Principal sources


For each source there is a short summary, and a link to a separate page with text and discussion.


Text: Nouveau Systeme de Musique Theorique, http://www.chmtl.indiana.edu/tfm/18th/RAMNOU_TEXT.html


Rameau gives two descriptions: one of the usual practice, and one of what he considers an ideal temperament. The usual tuning begins by establishing a meantone base with a major third "as pure as the ear demands"; then in the middle of the bearings, one starts to make the fifths progressively wider, until the last one. The starting note is not specified. The ideal temperament contains seven narrow tempered fifths producing four pure thirds: the remaining fifths are wider, with the last two apparently the widest. Rameau first describes this temperament starting on C (possibly for theoretical simplicity) then says that if one starts on Bb, the intervals in the commonest harmonies will keep as much purity as possible.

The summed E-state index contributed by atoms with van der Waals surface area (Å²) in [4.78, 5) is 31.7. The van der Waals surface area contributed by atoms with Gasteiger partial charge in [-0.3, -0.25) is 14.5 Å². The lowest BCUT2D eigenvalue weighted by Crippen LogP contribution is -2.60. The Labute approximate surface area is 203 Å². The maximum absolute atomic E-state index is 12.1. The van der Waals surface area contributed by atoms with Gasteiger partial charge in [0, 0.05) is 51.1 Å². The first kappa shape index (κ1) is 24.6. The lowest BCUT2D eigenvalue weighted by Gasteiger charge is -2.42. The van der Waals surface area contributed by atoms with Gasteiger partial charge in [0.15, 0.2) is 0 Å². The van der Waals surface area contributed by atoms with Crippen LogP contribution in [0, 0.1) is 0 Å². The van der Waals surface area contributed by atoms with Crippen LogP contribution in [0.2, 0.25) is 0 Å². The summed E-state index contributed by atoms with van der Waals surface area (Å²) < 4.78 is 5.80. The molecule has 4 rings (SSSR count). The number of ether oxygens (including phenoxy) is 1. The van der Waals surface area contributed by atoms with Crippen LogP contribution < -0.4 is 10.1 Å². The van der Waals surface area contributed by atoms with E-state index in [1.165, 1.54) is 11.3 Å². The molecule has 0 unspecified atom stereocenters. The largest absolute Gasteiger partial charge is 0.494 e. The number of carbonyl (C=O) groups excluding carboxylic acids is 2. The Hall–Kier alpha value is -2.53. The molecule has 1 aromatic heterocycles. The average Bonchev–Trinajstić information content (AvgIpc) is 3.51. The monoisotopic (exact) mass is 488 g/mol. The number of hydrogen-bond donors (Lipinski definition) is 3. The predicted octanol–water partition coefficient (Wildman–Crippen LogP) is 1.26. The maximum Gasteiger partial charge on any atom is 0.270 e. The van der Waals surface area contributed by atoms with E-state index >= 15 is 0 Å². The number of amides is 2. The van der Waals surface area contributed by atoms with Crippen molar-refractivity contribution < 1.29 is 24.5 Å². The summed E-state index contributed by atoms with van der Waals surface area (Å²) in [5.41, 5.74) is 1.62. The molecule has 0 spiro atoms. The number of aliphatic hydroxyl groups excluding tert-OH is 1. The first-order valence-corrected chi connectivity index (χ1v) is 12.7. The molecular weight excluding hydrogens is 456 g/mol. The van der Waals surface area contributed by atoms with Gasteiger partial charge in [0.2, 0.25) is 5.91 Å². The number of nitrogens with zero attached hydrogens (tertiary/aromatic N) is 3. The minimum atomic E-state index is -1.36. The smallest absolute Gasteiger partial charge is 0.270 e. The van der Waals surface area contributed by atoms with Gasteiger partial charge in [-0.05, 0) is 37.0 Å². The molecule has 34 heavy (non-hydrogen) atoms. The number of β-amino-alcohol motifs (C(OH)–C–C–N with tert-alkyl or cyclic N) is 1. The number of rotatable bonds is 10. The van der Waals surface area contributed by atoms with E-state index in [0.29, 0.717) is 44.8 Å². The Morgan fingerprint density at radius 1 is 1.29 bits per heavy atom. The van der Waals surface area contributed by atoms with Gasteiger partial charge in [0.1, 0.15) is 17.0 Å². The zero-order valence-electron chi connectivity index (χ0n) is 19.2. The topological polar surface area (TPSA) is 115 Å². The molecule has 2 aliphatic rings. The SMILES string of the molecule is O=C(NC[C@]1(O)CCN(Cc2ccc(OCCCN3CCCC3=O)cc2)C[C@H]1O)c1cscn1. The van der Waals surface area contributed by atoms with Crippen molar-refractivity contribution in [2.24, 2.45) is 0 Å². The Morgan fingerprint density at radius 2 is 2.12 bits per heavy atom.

Rameau remarks on the musical effect of the wide fifths and consequently impure thirds. These occur in progressions that are little used, unless expressly chosen for an effect of "hardness", etc. The impression we receive from intervals differs, depending on how far they deviate from purity. The impurity of the intervals could be condemned, but for the expression that expert musicians derive from it.

Rameau's later writing (1737) introducing the supposed novelty of equal temperament refers to a harpsichord with the "falsest" temperament, which appears to be meantone.


Text: Elemens de musique, theorique et pratique, suivant les principes de Monsieur Rameau, http://www.chmtl.indiana.edu/tfm/18th/ALEMEL_TEXT.html